Therefore, there is a need to create a medical device in which the element of the device used to clear an occlusion is shielded from contact with the vessel wall, and in which any resulting residual material may be effectively removed from the vessel.

SUMMARY

The present invention generally provides a medical device for the removal of a thrombus from a blood vessel. In one embodiment, the medical device comprises a tubular outer sheath having a first lumen and a second lumen; a wire guide disposed through the proximal end of the first lumen for delivery of the device into the patient; a laser source disposed through the proximal end of the second lumen that has an optical fiber for ablation of the thrombus into residual material; and a vacuum port coupled to the proximal end of the second lumen for removing any ablated residual material. The distal ends of the first and second lumen are positioned proximate to the thrombus with the ablation of the thrombus occurring within the distal portion of the second lumen near its distal end.

In another embodiment, the optical fiber is positioned within the distal end of the second lumen and supported along the proximal and distal portions of the second lumen by at least one set of support bars. The support bars may be either coupled to the outer surface of the optical fiber, the inner diameter of the second lumen, or both.

In yet another embodiment, the optical fiber is disposed approximate to a predetermined position within the second lumen. The support bars are appropriately spaced by an angle (φ) to maintain the fiber substantially near this predetermined position. The center of the cross-sectional area of the second lumen is preferably selected as the predetermined position.

The number of the support bars in each set may vary with at least three bars being present. The support bars in each set are typically in the same geometric plane, although deviation from this plane is possible. Preferably the angle (φ) between the space bars in each set is less than about 120 degrees.

It is another objective of the present invention to provide a method of removing a thrombus from a blood vessel. This method comprises the steps of introducing a sheath having a plurality of lumens into a blood vessel; inserting a wire guide through one lumen to position the device proximate to a thrombus; positioning a second lumen, which includes an optical fiber, to be proximate to the thrombus; focusing light input from a laser source into the optical fiber; generating laser output at the distal end of optical fiber near the thrombus; applying a vacuum to the second lumen; ablating the thrombus into residual material; and removing the residual material via the applied vacuum.

In another embodiment, the method further comprises the steps of pivoting the second lumen around the first lumen to a location where the thrombus has not yet been ablated; ablating the thrombus into residual material; and removing the residual material via the applied vacuum. These additional steps may be repeated until a substantial portion of the thrombus is removed.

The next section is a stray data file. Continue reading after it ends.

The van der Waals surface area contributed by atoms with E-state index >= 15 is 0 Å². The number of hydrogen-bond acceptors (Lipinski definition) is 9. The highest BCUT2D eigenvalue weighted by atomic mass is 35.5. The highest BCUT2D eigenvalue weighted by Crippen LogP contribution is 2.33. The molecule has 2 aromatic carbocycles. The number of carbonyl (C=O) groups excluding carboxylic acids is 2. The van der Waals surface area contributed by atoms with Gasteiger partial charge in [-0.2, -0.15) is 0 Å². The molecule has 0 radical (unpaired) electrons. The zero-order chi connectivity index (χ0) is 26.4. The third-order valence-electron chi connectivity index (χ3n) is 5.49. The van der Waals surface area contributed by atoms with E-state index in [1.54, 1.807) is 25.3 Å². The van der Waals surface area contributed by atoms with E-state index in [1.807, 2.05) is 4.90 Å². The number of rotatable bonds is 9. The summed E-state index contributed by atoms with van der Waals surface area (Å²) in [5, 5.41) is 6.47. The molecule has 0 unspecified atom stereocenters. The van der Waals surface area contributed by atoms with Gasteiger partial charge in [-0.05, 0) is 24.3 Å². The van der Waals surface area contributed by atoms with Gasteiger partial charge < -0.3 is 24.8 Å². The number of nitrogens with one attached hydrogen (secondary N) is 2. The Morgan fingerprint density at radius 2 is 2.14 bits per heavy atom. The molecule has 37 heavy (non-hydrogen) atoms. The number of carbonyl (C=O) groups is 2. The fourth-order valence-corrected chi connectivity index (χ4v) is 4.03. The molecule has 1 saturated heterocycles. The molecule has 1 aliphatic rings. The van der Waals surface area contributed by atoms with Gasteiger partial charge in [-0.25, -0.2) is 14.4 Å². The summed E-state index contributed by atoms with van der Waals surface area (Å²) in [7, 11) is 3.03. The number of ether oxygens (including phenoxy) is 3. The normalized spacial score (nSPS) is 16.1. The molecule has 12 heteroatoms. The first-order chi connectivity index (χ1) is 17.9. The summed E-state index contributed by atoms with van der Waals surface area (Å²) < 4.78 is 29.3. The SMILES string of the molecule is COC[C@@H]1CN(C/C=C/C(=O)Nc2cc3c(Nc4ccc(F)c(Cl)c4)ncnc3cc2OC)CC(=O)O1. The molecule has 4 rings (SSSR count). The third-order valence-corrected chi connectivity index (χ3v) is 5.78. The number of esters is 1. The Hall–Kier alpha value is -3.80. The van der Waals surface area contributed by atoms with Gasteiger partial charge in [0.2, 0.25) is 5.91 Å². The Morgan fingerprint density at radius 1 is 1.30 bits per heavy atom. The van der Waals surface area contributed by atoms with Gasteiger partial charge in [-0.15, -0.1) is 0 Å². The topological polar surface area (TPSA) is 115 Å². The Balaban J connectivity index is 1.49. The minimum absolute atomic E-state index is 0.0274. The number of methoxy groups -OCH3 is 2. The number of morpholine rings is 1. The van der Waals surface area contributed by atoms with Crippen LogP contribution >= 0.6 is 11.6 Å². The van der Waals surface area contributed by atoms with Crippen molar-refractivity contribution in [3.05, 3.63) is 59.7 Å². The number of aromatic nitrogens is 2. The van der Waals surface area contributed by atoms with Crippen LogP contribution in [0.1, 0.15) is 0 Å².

Further areas of applicability will become apparent from the description provided herein. It should be understood that the description and specific examples are intended for purposes of illustration only and are not intended to limit the scope of the present disclosure.

BRIEF DESCRIPTION OF THE DRAWINGS

The drawings described herein are for illustration purposes only and are not intended to limit the scope of the present invention in any way.

FIG. 1 is perspective view of a thrombectomy device in accordance with one embodiment of the present invention.

FIG. 2 is an enlarged view of the distal end of the thrombectomy device of FIG. 1 taken along plane A-A

FIG. 3 is a schematic representation of a method for removing a thrombus from a vessel according to one embodiment of the present invention.

FIG. 4 is a schematic view of the distal portion of a thrombectomy device engaged in the removal of a thrombus present in a vessel in accordance with one embodiment of the present invention.

DETAILED DESCRIPTION

The following description is merely exemplary in nature and is in no way intended to limit the present disclosure or its application or uses. It should be understood that throughout the description and drawings, corresponding reference numerals indicate like or corresponding parts and features.

The present disclosure provides a medical device useful for the removal of a thrombus from a blood vessel. Referring to FIG. 1, this medical device (1) comprises a flexible tubular outer sheath (25) that encloses both a first lumen (15) and a second lumen (16) with each lumen having a distal portion (25B) extending to a distal end (13 and 13A, respectively) and a proximal portion (25A) extending from the distal portion (25B) to a proximal end (12, 12A and 12B, respectively).

A wire guide (19) is placed through the proximal end (12) of the first lumen (15) to the distal end (13) of the first lumen (15) for delivery into the patient. A laser source (10) is coupled to an optical fiber (20) and positioned through the proximal end (12A) of the second lumen (16), in order to ablate the thrombus into residual material, the optical fiber (20) being positioned within the distal end (13A) of the second lumen (16) and supported along the proximal and distal portions of the second lumen by at least one set (30) of support bars (31). A vacuum port (5) is coupled to the proximal portion (25A) of the second lumen (16) for removal of any residual material formed during the ablation of the thrombus. During operation of the medical device, the distal ends (13 and 13A) of the first and second lumen (15, 16) are positioned proximate to the thrombus.